________  ________  ________       ___    ___
|\   ____\|\   __  \|\   ___  \    |\  \  /  /|
\ \  \___|\ \  \|\  \ \  \\ \  \   \ \  \/  / /
\ \_____  \ \  \\\  \ \  \\ \  \   \ \    / /
 \|____|\  \ \  \\\  \ \  \\ \  \   \/  /  /
   ____\_\  \ \_______\ \__\\ \__\__/  / /
  |\_________\|_______|\|__| \|__|\___/ /
  \|_________|                   \|___|/


Radio itself isn't obsolete; one can still listen to local AM & FM stations along with surviving shortwave broadcasts.
That's where the tiny but mighty ICF-SW1 comes in: a smartly built little radio only slightly larger than a deck of cards.
There are some genius design decisions that make this little guy a very popular pocket device to this day despite it being out of production
for almost 30 years. Instead of resting along the top or side of the radio, the antenna telescopes down and slides flush inside the case safely away from being bent or snapped off. Attached to the wrist strap is a thin plastic chip or disk that fits snugly in a slot in the rear of the
radio to create a stand when it's being used on a desk or table.
It sounds pretty solid for such a small device (disclaimer: I have somewhat of a tin ear) and tuning and programming memory keys is pretty
intuitive. I've had good luck listening to local NPR as well as shortwave when location & conditions permit. There are nice alarm and sleep
functions, which are getting somewhat rarer it seems. A definite feature of its era (late 80's - early 90's) is the dedicated tape recorder
output (complete with cassette icon that will surely bewilder future users). All this is powered by a pair of "AA" batteries for quite a while, actually. I listen to public radio most mornings and try my hand at picking up shortwave station some nights and the set I have in now has
lasted about 2 months, not heavy listening by any means but still impressive in an era where we have to plug most every device in each night.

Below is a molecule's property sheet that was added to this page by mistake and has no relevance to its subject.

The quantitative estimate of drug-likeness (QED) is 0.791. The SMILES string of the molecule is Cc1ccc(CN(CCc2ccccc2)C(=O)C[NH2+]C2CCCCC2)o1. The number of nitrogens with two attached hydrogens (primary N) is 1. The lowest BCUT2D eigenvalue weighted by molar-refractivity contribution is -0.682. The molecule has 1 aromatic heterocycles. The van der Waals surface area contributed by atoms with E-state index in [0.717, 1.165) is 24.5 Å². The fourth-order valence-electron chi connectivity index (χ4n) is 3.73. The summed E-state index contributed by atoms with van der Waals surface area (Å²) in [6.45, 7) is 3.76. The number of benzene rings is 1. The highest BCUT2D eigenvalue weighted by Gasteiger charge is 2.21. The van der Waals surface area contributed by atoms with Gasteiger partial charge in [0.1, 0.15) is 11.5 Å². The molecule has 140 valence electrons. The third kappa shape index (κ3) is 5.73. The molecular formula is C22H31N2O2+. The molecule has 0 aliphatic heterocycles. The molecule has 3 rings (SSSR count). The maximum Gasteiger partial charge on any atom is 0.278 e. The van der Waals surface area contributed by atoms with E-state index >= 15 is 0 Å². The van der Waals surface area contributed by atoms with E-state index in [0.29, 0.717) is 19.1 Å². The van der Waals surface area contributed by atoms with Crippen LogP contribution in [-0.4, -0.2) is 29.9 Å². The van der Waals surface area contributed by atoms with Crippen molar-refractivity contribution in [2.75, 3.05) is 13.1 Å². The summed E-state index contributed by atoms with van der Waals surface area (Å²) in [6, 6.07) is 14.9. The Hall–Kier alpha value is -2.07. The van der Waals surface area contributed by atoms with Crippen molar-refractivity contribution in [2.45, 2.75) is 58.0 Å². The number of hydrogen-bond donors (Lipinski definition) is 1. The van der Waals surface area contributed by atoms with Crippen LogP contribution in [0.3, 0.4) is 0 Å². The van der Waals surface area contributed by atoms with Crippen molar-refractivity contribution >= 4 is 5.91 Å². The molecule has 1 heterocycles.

Having extolled all the virtues of this tiny little marvel, it's certainly not without its quirks. I found a couple of these on ebay and
while they're usually in working order, if you do pick one up, I can't recommend enough getting it serviced and recapped by someone who knows
they're doing. A new set of capacitors and a LED backlight to replace the glorified watch light that was originally installed and you have
a very, very nice daily driver.

I originally picked up a cheap Tecsun for
work and travel as well as a C. Crane Skywave SSB for home, weather alerts, airport radio, single side band, etc. On paper, both of these should be a "better" radio to stick in your bag or pocket but they're both bulkier with the antenna stored by resting on top of the case, neither
sound 30 years nicer or clearer and there's just the charm of a solid, older device. That last bullet point is most definitely personal
preference and intangible.
There are several ways to listen to terrestrial radio presently (home stereo, streaming or if a receiver is built in to your
cell phone or smart device) but having a purpose-built, well-designed radio is an incredibly satisying option.

Links about the ICF-SW1: